Abstract and keywords
Abstract (English):
In order to understand the temporal variation of the physics and fluid structure of Yodo River estuary in detail, we had made in-situ observation. And the temporal variation of Alexandrium tamarense which cause the shellfish poisoning of natural freshwater clam was analyzed by the numerical ecosystem model which is considered the salinity effects. Stratification develops in the downstream side. Chl.a concentration is high in the seawater region. A. tamarense is detected in the downstream side. The numerical ecosystem model including the salinity effect for A. tamarense was formulated. A. tamarense grow only in the bottom layer in daytime, and the daily mean of it is 7 % of it transported from Osaka Bay. A. tamarense is transported to the upstream in flood tide. 81 % of it transported from Osaka Bay goes to the upstream zone. Much A. tamarense transported to the upstream zone in nighttime due to the vertical migration. Therefore when it is the flood tide in nighttime, more of A. tamarense might be transported to the upstream zone.

Keywords:
Alexandrium tamarense, Yodo River, estuary, numerical ecosystem model, red tide, shellfish poisoning
Text

I. Introduction

The Yodo River estuary shown in Fig. 1 which is defined in this research as a zone from the river mouth up to 10 km, has fisheries of natural freshwater clam around at 5 km from the river mouth.  Shellfish poisoning of natural freshwater clam occurred intermittently in the estuary in spring since 2007, and the shipment of freshwater clams was halted due to government regulations.  Cause of the shellfish poison is Alexandrium tamarense [1] which is poisonous marine phytoplankton appearing in Osaka Bay every year, and can growth in salinity environment of more than 15 [2].  The lack of fresh water discharge from the weir promoted the initiation of the bloom of A. tamarense [3].  In order to understand the temporal variation of the physics and fluid structure of the area in detail, we made in-situ observation and analyzed the temporal variation of A. tamarense by using the numerical ecosystem model.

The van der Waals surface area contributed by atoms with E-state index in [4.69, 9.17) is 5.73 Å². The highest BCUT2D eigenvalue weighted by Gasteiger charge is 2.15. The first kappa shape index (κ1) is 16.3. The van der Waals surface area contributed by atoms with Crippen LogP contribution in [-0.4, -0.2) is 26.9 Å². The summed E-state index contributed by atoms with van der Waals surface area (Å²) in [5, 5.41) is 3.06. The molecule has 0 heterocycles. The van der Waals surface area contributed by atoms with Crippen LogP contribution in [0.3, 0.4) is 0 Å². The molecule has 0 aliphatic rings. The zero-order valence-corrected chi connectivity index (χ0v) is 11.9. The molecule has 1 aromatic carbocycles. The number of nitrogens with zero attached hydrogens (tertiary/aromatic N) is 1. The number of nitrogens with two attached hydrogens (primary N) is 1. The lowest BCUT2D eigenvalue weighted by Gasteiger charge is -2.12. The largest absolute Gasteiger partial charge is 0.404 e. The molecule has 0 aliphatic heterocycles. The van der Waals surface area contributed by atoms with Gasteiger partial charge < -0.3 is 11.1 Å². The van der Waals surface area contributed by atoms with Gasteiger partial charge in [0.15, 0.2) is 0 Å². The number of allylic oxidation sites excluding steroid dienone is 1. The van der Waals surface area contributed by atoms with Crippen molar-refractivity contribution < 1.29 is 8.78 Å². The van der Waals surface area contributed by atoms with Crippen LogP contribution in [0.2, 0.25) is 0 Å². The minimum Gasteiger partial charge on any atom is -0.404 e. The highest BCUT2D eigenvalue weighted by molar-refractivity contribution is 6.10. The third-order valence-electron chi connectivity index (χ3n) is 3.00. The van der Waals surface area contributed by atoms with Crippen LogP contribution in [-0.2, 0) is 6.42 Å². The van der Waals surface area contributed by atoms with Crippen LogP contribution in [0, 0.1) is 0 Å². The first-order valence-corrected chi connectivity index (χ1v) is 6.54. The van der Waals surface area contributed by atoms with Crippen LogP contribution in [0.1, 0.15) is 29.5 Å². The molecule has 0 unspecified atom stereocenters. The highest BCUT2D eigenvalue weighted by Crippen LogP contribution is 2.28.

II. Methods

The observation was carried out during April 2nd and 3rd in 2012 in the neap tide.  Vertical profiles of water temperature (T), salinity (S), fluorescence, photon (I) and so on were measured by CTD (the conductivity, temperature and depth profiler) in 10 cm width at 5 stations in the intertidal zone between the river mouth and the Yodo River weir shown in Fig. 1.  Surface water (0 m) and the bottom water which is above 1 m from the bottom were sampled at the same time by a bucket and Kitahara water sampler, respectively.  Sampled water was dispensed to the poly bottles, and was analyzed for the chemical and biological analysis.  The items are cell density of A. tamarense, Chl.a (chlorophyll-a), TP (total phosphorus) and DIP (dissolved inorganic phosphorous) concentrations and so on.  Sampled water were kept in the dark and cool condition, and were transported to Research Institute of Environment, Agriculture and Fisheries, Osaka Prefecture to count the cell density, and to Hyogo Environmental Advancement Association to analyze Chl.a, TP and DIP concentrations and so on.  The fluorescence values of CTD were converted into Chl.a concentrations using the analyzed Chl.a concentrations.  ADCP (Acoustic Doppler Current Profiler) observation was carried out along the traverse line (L1 in Fig. 1) at the river mouth in every 23 cm depth at 0.2 Hz.  The observation was repeated 4 cycles during one tidal period shown in Fig. 2(a).  The water level was monitored every 10 minutes at Fukushima as shown in Fig. 1 by the Yodogawa River Office, Kinki Regional Development Bureau, Ministry of Land, Infrastructure and Transport.